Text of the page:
Some instances of conflict of interest for attorneys are obvious. Your former divorce attorney can’t represent your former spouse in a subsequent action regarding child support. Your business attorney can’t represent your competitor in a case you bring against the competitor. Your real estate attorney can’t represent your neighbor in a conflict over boundary issues.
What is a Conflict of Interest?
Conflict of Interest: Rule 1.7 of the Massachusetts Rules of Professional Conduct states that a lawyer can’t represent anyone if “the representation of one client will be directly adverse to another client . . . or there is significant risk that the representation of one . . . client will be materially limited by the lawyer’s responsibilities to another client . . . .”
With powerful electronic software, you would think that it would be easy for small and large law firms to check for conflicts, or potential conflicts. However, with firms getting bigger, and attorneys moving from firm-to-firm, there are more nuanced and potential conflicts.
Recent Conflict of Interest Cases in Massachusetts
In Mailing v. Finnegan, Henderson, Farabow, Garrett & Dunner, LLP 473 Mass. 336 (2016), a multi-state patent law firm represented two different inventors regarding similar patent applications (for eye glass frames). While they both “won” patents, Mailing claimed that because the competing company had a new and similar patent, they were deprived of investors and lost customers. While the Supreme Judicial Court (“SJC”) agreed the two companies were “economically adverse,” it did not agree regarding the firm having a conflict of interest by representing both companies for the specific legal work performed. Following this case, the SJC issued a warning regarding conflicts of interest: lawyers must check for conflicts of interest in competing economic opportunities.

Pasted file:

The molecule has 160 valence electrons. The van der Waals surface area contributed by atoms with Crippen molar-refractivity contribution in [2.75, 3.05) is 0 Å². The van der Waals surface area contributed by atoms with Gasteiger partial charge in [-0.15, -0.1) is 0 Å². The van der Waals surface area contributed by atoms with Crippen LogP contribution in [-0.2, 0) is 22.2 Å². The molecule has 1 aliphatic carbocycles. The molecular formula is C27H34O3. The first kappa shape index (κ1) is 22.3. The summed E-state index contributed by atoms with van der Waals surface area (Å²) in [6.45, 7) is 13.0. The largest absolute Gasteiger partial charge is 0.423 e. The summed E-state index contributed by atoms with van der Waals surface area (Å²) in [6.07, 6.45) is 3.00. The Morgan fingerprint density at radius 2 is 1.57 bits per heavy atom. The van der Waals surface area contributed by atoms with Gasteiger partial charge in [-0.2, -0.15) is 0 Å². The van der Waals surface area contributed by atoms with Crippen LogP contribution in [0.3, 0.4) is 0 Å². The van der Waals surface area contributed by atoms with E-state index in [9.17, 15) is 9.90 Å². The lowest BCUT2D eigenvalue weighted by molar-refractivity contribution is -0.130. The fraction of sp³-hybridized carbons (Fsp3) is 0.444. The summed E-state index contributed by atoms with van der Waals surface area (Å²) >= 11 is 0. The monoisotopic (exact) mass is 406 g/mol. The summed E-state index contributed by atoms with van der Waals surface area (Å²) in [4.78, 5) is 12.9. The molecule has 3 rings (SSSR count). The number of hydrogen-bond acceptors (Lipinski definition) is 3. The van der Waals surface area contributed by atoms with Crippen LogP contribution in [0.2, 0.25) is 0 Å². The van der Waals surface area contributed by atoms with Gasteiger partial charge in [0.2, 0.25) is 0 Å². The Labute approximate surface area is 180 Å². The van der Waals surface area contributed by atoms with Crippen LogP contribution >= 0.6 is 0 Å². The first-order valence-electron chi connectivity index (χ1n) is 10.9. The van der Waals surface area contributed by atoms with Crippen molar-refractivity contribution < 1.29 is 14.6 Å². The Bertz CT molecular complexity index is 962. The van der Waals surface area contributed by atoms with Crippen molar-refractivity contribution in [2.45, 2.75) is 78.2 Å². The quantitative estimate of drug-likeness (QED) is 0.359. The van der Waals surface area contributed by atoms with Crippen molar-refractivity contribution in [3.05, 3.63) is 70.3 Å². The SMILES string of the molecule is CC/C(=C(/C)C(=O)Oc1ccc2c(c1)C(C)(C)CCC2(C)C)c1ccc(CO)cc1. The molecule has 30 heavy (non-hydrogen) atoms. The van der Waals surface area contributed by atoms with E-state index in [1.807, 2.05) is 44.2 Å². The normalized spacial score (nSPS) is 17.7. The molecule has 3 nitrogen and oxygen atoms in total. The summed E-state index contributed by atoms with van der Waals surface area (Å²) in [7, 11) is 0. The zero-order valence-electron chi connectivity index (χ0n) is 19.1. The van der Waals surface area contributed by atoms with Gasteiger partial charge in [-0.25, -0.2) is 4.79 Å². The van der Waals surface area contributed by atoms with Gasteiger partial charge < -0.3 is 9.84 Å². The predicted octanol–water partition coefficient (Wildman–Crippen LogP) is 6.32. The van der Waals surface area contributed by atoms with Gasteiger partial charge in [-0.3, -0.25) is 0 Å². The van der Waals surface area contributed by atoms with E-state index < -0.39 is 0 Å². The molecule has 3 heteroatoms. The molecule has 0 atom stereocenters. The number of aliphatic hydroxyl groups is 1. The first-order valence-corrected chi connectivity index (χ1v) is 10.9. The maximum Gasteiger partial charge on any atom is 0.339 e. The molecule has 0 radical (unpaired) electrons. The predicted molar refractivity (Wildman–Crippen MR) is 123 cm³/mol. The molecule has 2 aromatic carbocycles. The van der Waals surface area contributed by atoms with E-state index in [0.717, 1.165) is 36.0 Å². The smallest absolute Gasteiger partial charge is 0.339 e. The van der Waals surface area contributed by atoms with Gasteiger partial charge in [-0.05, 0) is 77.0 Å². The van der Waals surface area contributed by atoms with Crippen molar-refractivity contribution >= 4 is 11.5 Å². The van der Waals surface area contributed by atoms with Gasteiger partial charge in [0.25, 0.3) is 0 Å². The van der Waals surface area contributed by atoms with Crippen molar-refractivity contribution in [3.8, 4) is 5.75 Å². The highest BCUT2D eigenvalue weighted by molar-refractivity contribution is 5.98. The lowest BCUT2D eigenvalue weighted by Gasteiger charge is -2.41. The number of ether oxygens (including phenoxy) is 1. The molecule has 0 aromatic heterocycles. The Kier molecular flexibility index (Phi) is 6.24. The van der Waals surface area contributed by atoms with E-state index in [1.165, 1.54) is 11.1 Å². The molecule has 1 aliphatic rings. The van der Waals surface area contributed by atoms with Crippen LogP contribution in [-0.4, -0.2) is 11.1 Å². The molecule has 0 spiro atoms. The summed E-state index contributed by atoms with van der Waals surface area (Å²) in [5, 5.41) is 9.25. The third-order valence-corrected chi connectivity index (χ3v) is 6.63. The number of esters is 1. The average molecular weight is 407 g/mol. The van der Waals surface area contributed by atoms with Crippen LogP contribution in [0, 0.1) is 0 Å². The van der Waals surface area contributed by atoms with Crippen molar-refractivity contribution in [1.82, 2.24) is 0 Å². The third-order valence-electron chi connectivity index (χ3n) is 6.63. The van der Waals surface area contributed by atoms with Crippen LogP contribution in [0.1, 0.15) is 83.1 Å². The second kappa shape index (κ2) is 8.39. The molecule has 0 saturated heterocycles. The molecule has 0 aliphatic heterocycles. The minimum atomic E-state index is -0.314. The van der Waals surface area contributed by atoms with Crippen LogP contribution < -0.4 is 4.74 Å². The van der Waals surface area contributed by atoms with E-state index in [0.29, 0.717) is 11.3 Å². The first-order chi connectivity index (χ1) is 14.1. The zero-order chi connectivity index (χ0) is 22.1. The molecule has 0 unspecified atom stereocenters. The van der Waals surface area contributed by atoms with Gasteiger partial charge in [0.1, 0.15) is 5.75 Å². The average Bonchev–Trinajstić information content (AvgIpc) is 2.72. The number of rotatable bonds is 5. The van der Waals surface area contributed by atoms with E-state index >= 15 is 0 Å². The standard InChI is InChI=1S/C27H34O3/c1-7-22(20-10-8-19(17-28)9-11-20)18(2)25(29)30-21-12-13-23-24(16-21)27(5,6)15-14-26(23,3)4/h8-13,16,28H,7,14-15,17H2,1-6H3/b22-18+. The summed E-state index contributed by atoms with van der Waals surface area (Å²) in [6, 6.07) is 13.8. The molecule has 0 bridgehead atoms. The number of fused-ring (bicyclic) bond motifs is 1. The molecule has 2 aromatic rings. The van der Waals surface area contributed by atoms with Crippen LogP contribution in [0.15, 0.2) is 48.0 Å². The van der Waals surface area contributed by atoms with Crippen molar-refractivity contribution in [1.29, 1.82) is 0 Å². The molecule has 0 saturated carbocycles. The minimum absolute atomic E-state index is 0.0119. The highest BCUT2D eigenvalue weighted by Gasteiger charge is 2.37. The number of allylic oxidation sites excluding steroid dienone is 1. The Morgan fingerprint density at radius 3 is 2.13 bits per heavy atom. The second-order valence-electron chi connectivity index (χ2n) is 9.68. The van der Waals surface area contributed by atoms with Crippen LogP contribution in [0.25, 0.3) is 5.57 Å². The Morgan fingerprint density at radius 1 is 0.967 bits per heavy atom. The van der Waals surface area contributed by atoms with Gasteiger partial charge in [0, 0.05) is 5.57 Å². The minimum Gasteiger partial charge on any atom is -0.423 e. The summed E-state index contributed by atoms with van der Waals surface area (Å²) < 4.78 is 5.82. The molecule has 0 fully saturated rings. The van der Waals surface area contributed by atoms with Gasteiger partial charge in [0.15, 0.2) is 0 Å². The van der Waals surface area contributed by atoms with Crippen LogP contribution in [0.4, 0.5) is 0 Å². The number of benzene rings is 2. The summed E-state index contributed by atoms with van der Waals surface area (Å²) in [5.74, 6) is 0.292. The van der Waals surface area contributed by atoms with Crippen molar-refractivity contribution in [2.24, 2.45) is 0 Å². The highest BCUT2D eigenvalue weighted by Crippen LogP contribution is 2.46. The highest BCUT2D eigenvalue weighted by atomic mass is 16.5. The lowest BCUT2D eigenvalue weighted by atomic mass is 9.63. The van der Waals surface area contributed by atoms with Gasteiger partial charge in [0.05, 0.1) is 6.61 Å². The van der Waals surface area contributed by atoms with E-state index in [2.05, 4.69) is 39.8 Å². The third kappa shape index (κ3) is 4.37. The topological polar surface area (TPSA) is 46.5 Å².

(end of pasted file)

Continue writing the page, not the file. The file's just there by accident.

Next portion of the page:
In another area of conflicts of interest, Bryan Corp v. Bryan Abrano, 474 Mass. 504 (2015), a law firm was representing a company in a collection matter when minority shareholders of the company asked if the law firm could represent the minority shareholder against the company and its majority shareholder. Sound like a conflict? The Supreme Judicial Court agreed: it found a breach of the implicit duty of undivided loyalty.
In Gillette Co. v. Provost (Mass. Superior Court, May 5, 2016) a Massachusetts Superior Court judge in the Business Litigation Section, citing the Mailing decision found that notwithstanding the fact that Attorney Chester Cekala “developed expertise” this is “beside the point” once patents become public documents and the attorney is not conflicted out when representing a competing company. Attorney Cekala was simply helping his new client avoid patent infringement and not using any privilege information from having represented Gillette.
What is the Hot Potato Doctrine?
The Hot Potato Doctrine applies to lateral hiring of lawyers. When an attorney moves from one frim to another firm in which the second firm is representing a party adverse to the first firm, the lawyer is a “hot potato” and caselaw suggests that the firms have the client sign a waiver of the potential conflict of interest. There is a discussion of this in Markham Concepts v. Hasbro, 196 F. Supp. 3d 345 (D. RI 2016).
Conflict of Interest Attorneys Burns & Jain Give Free Consultation
If you believe that you have been a victim of conflict of interest, call Attorney Neil Burns and Attorney Roshan Jain to review your options. If you have damages that can be proved, they will take your case on a contingency basis. Call for a free consultation: 617-227-7423